“Another N11.4 billion was borrowed at a 14.75 per cent lending rate to build schools, which would also unfortunately bring in no income into the state’s coffers. Even more debilitating to Osun’s economic prospects was that the repayments for all these debts ran concurrently and deductions were made out of whatever revenue was to accrue to Osun State.
“Taking these loans which did nothing to improve internally generated revenue amid large overhead costs means the bulk of the state’s existing revenue is instead diverted into debt repayment.
“Total personnel costs which hitherto stood at N16.8 billion in 2011 when government revenue was N54.8 billion, have increased astronomically to N32.4 billion, N42 billion and N48 billion in 2012, 2013 and 2014 respectively.
“Osun’s revenue, padded with savings from the fiscal buffer that is the Excess Crude Account (ECA) rose to N55.96 billion in 2012, hitting a high of N61.89 billion, before falling back to N57.1 billion in 2014. However, N4.84 billion, N2.87 billion, N8.54 billion and N12.65 billion was deducted at source to cover the state’s liabilities in 2011, 2012, 2013 and 2014 respectively.”
BudgiT added that “many economists and analysts report that Osun planning model was defective, due to the wide variance between its revenue and its expenditure projections.
“The state’s budget plan estimated a spend of N88.14 billion in 2011, despite estimated revenue for the fiscal year being at N54.8 billion. Osun State followed the same trajectory in 2012, 2013 and 2014, with estimated expenditure projected at N150.13 billion, N234 billion and N216 billion, as against estimated revenues of N55.97 billion, N61.89 billion and N57.16 billion respectively.
“Such wide tangents between annual budgets and actual spending are the first signals of a financial disaster certain to happen.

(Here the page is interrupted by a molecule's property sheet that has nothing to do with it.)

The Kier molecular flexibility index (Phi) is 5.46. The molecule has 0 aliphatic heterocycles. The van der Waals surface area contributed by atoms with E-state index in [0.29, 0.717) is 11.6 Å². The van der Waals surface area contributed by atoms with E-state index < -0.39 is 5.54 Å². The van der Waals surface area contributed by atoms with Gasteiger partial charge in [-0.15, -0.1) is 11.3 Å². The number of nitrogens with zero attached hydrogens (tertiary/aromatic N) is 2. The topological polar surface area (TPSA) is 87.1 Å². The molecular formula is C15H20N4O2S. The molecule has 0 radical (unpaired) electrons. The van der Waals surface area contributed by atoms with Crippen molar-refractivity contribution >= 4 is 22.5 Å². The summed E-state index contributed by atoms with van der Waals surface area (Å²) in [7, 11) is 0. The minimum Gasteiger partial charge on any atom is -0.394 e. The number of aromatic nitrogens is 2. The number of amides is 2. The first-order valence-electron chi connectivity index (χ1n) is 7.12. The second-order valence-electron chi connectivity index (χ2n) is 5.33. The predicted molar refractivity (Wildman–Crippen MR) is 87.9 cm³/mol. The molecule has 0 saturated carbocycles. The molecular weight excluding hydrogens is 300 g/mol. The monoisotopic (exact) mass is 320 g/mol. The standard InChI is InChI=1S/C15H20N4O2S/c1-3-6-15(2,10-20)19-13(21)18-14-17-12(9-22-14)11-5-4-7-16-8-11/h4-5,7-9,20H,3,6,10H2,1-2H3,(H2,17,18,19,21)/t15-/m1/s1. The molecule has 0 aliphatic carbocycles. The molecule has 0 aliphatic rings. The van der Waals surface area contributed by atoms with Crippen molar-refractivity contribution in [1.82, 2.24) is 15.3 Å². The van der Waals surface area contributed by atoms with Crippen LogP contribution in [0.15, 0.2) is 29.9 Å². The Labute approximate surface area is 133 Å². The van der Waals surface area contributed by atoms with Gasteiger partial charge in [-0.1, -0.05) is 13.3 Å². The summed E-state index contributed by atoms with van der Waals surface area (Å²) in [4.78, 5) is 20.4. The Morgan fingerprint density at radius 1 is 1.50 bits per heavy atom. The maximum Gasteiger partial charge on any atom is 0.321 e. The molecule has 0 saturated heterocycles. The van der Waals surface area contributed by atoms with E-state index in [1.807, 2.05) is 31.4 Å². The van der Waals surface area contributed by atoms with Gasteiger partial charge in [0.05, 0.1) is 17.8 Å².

“With a population of 3.49 million, consumption is directed primarily at food items, which are largely untaxed. The people of Osun State spend 70.3 per cent of their income on food (against the national average of 63 per cent), leaving a very small percentage for discretionary spending, including house rents.
“The state’s fiscal policies should, therefore, be directed at redistributing income and wealth among different segments of the population and building its middle class, whose income will naturally tilt away from food and related items.”
The report counseled that “IGR should sufficiently cover personnel costs and overheads cost of government, while federation allocations should be directed at social schemes – the building of schools and roads. Accordingly, debt should be invested only in self-liquidating projects.
“The state must also look at ways to include the over 1.4 million working population currently in its informal sector into the tax net. Given that most of the workers are primarily farmers and traders.
“Osun’s strategic plan should be running an incentive-based tax collection system. The state should also look at how it can unearth the economic advantages brought on by its proximity to densely-populated and industrialised neighbouring states including Oyo, Ogun and Lagos.”
– Nigerian Tribune